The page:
The deepening housing crisis has opened up buying opportunities among bank stocks.
An analysis by TheStreet.com Ratings shows that five bank stocks -- including giants
Bank of America
-- could be worth buying, on the basis of the stocks' reasonable valuations and the companies' strong, sustainable dividend policies.
Bank stocks can still be risky short-term plays, since we probably haven't seen the worst of the housing crisis. Some tempting buys are out there, however, among stocks that are trading well off their highs and paying out alluring dividends.
To find the real gems within the longer list of cheap, high-dividend-yield bank stocks, we filtered the list to highlight value.
The following fundamental criteria help limit risks associated with asset quality and earnings:
- Dividend yield of at least 5%. A high dividend yield provides some downside protection if the stock falls. Dividends are often a key component in making a bank stock attractive to investors. In a slow-growth industry with often predictable earnings, a generous dividend can attract conservatively minded investors. Normally, seeking a yield of 5% would be too greedy, but not in this market.
- Price-to-book-value ratio below 2. Another seductive feature of many bank stocks at a time like this is their low price relative to book value. In fact, one of the stocks on the list below is priced at 1.06 times book value.
- Dividend payout ratio below 100%. We excluded bank holding companies whose total dividends paid out during the first half of 2007 exceeded their earnings. This is a bit harsh, as it is not unusual for a bank holding company to reduce excess capital by increasing its dividend, or to have a bad earnings quarter while maintaining a high dividend. Nevertheless, payout ratios of 100% or more increase the risk of a bank cutting its dividend. Companies can't pay dividends exceeding earnings forever.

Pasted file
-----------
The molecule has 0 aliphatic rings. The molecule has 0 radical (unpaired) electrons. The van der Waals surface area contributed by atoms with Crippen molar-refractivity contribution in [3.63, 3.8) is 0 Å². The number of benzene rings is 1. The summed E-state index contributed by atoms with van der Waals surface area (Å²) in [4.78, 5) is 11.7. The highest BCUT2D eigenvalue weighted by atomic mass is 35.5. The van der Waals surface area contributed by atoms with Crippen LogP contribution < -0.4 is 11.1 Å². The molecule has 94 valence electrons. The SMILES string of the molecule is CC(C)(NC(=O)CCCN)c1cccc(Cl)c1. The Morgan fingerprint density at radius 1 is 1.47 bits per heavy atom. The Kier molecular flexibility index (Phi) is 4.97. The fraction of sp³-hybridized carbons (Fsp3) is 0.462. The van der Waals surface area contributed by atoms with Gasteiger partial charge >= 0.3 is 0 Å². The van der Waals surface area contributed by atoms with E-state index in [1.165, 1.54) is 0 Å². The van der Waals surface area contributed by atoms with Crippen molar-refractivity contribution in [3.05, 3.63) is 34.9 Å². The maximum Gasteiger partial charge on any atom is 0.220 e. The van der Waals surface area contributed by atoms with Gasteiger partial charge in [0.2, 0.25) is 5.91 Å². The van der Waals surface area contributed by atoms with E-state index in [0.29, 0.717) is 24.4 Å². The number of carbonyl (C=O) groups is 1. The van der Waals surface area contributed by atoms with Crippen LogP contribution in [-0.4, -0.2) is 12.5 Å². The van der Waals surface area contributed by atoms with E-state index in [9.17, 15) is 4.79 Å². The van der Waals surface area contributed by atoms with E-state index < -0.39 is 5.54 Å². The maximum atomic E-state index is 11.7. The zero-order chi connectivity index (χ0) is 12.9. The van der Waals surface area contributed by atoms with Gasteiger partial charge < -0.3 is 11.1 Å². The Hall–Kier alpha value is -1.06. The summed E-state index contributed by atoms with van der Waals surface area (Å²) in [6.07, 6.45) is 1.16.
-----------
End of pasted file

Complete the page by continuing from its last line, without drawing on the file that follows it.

- Nonperforming assets comprising less than 1% of total assets. Banks with good asset quality may still suffer from the housing downturn, but this group has held up well so far.
Five Bank Picks for the Dividend-Minded
Keep in mind that there are many great banks not on the list.
By excluding those with asset quality problems and with dividend payouts exceeding earnings, our aim was to highlight stocks with limited risk of dividend cuts. As you can see in the Total Return column, all but one of these are down significantly over the past year. Considering how hard several of them have been hit, there may also be strong prospects for price appreciation.
Asset Quality and Earnings
has the highest dividend yield on the list, at 6.26%. It also has the worst total return over the past year for the group. While the holding company's asset quality is not terrible, problem loans are up significantly from June 2006. The declining asset quality was the main factor in a sharp drop in earnings for the second quarter of 2007, as the company increased its quarterly provision for loan losses by $44 million. Net income for the quarter was $80.5 million, compared with $111.6 million a year ago.
Huntington's adjusted ratio of nonperforming assets to total assets was 0.75%, increasing from 0.47% in June 2006. While this was a large increase, attributed mainly to problems with large credits to home builders in Michigan, Huntington continued to maintain loan-loss reserves exceeding the problem-loan balances. While it is difficult to see how bad Huntington's asset quality could get, the company has been pretty conservative in its reserving.